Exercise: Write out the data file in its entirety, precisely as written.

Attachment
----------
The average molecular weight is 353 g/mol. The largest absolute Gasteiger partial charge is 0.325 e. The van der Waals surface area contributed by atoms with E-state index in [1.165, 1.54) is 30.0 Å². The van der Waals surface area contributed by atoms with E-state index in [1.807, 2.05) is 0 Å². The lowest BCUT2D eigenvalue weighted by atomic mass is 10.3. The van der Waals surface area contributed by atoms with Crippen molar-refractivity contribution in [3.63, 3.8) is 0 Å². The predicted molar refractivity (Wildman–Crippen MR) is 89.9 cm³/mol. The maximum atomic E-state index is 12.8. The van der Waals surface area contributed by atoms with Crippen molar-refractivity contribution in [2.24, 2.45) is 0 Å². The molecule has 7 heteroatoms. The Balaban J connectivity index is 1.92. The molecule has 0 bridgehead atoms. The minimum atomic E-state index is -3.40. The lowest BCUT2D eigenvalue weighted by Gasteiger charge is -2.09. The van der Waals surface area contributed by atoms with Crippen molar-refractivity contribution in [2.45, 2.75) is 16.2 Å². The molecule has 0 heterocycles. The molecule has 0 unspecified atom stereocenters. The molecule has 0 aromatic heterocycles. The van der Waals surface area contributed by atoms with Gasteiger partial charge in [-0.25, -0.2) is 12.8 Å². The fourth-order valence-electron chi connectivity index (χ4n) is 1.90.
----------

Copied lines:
The average molecular weight is 353 g/mol. The largest absolute Gasteiger partial charge is 0.325 e. The van der Waals surface area contributed by atoms with E-state index in [1.165, 1.54) is 30.0 Å². The van der Waals surface area contributed by atoms with E-state index in [1.807, 2.05) is 0 Å². The lowest BCUT2D eigenvalue weighted by atomic mass is 10.3. The van der Waals surface area contributed by atoms with Crippen molar-refractivity contribution in [3.63, 3.8) is 0 Å². The predicted molar refractivity (Wildman–Crippen MR) is 89.9 cm³/mol. The maximum atomic E-state index is 12.8. The van der Waals surface area contributed by atoms with Crippen molar-refractivity contribution in [2.24, 2.45) is 0 Å². The molecule has 7 heteroatoms. The Balaban J connectivity index is 1.92. The molecule has 0 bridgehead atoms. The minimum atomic E-state index is -3.40. The lowest BCUT2D eigenvalue weighted by Gasteiger charge is -2.09. The van der Waals surface area contributed by atoms with Crippen molar-refractivity contribution in [2.45, 2.75) is 16.2 Å². The molecule has 0 heterocycles. The molecule has 0 unspecified atom stereocenters. The molecule has 0 aromatic heterocycles. The van der Waals surface area contributed by atoms with Gasteiger partial charge in [-0.25, -0.2) is 12.8 Å². The fourth-order valence-electron chi connectivity index (χ4n) is 1.90.